MSF withdraws from Polish border after being stopped from helping migrants – Tech Viral Tips

Three months after sending an emergency response team to assist migrants and refugees traveling from Belarus to Poland, Médecins Sans Frontieres (MSF) Polish authorities have withdrawn their teams after repeatedly preventing them from reaching the forested border area, where groups of people survive in sub-zero temperatures desperately in need of medical and humanitarian aid.

“Since October, the MSF has repeatedly requested access to restricted areas and border guard posts in Poland, but without success,” says Frooke Ossing, MSF’s emergency coordinator for Poland and Lithuania.

“We know there are still people crossing the border and hiding in the woods who need help, but we are committed to helping people, no matter where they are. Haven’t been able to reach.”


Since June 2021, thousands of people have tried to reach the European Union by crossing from Belarus into Poland, Lithuania and Latvia. In response, Poland built a fence along the border, brought in its armed forces and declared a state of emergency in the border area. The area is strictly controlled with restricted access, including aid organizations, volunteer groups and the media.

Over the past six months, there have been several cases of Polish border guards forcibly returning migrants and refugees to Belarus, disregarding their intentions to apply for international security and infringing on their rights.

The fear of such ‘shocks’ and Violence at the hands of border guards has forced women, men, boys and girls to make their way through uncharted territory, hiding in the woods in extreme winter temperatures without food, water, shelter or warm clothing. At least 21 people have lost their lives trying to cross during 2021.

Although the number of people trying to enter the EU has decreased in recent months, there are still groups of migrants and refugees in the region. On 18 December, our teams joined with the Polish civil society organization Salam Lab to provide aid to five Syrians and one Palestinian who managed to break out of the restricted area. He explained that he had been forcibly deported to Belarus on several occasions and had experienced violence from border guards.


Our team has heard numerous reports of violence ranging from theft and destruction of personal belongings to threats, intentional violence, and physical assault on all sides of the borders. We have seen physical injuries consistent with these accounts. People are being attacked and beaten up at the hands of border guards, yet state officials continue the practice of pushing people across borders knowing that such abuse continues.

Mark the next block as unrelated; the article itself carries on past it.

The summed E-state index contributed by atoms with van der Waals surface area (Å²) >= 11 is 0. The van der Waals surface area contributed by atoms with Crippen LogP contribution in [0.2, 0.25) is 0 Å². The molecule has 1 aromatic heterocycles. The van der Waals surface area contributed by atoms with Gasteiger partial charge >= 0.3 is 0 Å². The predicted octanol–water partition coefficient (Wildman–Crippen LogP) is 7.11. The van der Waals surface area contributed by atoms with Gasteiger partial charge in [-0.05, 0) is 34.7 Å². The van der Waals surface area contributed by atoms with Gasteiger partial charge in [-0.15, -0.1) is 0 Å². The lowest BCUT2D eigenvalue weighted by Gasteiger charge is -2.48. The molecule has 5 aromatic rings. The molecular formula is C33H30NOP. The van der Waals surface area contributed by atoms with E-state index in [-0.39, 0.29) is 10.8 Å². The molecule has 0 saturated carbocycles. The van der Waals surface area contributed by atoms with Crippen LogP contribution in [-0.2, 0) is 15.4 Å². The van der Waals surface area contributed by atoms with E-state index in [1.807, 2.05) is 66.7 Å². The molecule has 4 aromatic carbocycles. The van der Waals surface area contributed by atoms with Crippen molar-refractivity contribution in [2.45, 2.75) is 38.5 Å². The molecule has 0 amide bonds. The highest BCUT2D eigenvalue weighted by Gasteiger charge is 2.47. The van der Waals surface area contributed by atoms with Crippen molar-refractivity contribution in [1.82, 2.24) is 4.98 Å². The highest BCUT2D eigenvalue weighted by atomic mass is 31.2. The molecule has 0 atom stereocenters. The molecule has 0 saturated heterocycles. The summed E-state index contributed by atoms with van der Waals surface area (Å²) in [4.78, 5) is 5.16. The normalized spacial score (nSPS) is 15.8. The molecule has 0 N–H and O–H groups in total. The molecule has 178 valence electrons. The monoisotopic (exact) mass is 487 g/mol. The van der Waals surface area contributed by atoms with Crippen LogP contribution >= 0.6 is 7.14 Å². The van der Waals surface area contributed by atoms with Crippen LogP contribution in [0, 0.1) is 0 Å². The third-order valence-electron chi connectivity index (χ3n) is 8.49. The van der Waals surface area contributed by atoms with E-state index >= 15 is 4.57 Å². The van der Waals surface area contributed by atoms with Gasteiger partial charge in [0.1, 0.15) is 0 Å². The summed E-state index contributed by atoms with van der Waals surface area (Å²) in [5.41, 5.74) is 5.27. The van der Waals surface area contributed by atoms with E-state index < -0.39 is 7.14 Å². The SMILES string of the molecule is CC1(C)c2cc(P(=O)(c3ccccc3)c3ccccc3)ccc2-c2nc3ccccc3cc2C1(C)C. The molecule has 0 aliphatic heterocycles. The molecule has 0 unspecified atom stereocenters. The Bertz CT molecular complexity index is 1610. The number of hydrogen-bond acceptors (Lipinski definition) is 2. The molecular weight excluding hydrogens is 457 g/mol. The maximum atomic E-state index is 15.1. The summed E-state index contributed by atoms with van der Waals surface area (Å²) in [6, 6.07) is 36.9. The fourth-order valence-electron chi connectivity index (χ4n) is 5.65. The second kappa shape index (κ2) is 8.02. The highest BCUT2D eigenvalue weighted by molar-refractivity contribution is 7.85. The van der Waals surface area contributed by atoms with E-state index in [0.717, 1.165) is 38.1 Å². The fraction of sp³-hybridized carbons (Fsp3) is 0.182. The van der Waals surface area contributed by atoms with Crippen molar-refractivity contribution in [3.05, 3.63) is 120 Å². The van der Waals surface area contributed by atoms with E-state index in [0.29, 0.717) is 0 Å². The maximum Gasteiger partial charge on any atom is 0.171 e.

Our teams are operating in Belarus, Lithuania and Poland in response to the crisis, but have been unable to obtain authorization to enter the border areas of any of the three countries, despite repeated requests from the relevant authorities.

With aid organisations, non-governmental organizations and volunteer groups barred from accessing the border area in Poland, it has largely fallen to residents of the restricted areas to provide aid to people on the move.

Osing says that not only are organizations prevented from entering the restricted area, but “some volunteers have been reprimanded and bullied, and their property destroyed, which is believed to aid them.” Considered an attempt to stop providing.” According to Osing, this has had a huge impact on the local residents of the area.

These migrants and refugees who have managed to make their way beyond the restricted areas have received humanitarian aid largely from organizations, groups and individuals. We have provided these groups with basic medical care, mental health, and humanitarian assistance to limit the number of people who have managed to make their way beyond the restricted areas.

We are concerned that the current policy of restricting access to aid organizations and volunteer groups could result in more migrants and refugees dying. These policies are yet another example of the EU deliberately creating unsafe conditions for asylum seekers on its borders.

“The current situation is unacceptable and inhuman. People have the right to protection and asylum and should not be illegally returned to Belarus,” Osing says. “It’s putting lives at risk.”

Unless non-governmental and unbiased humanitarian groups are able to provide water, food, warm clothing and medical care to these people, the death toll is likely to rise as temperatures continue to drop.

MSF is withdrawing its emergency response team from the Polish border region, but will continue to operate in Poland and – according to initial plans – is in the process of setting up a country office in the capital, Warsaw. In the meantime, our activities in response to this crisis will continue in Lithuania and Belarus. At MSF we are committed to helping migrants and refugees.

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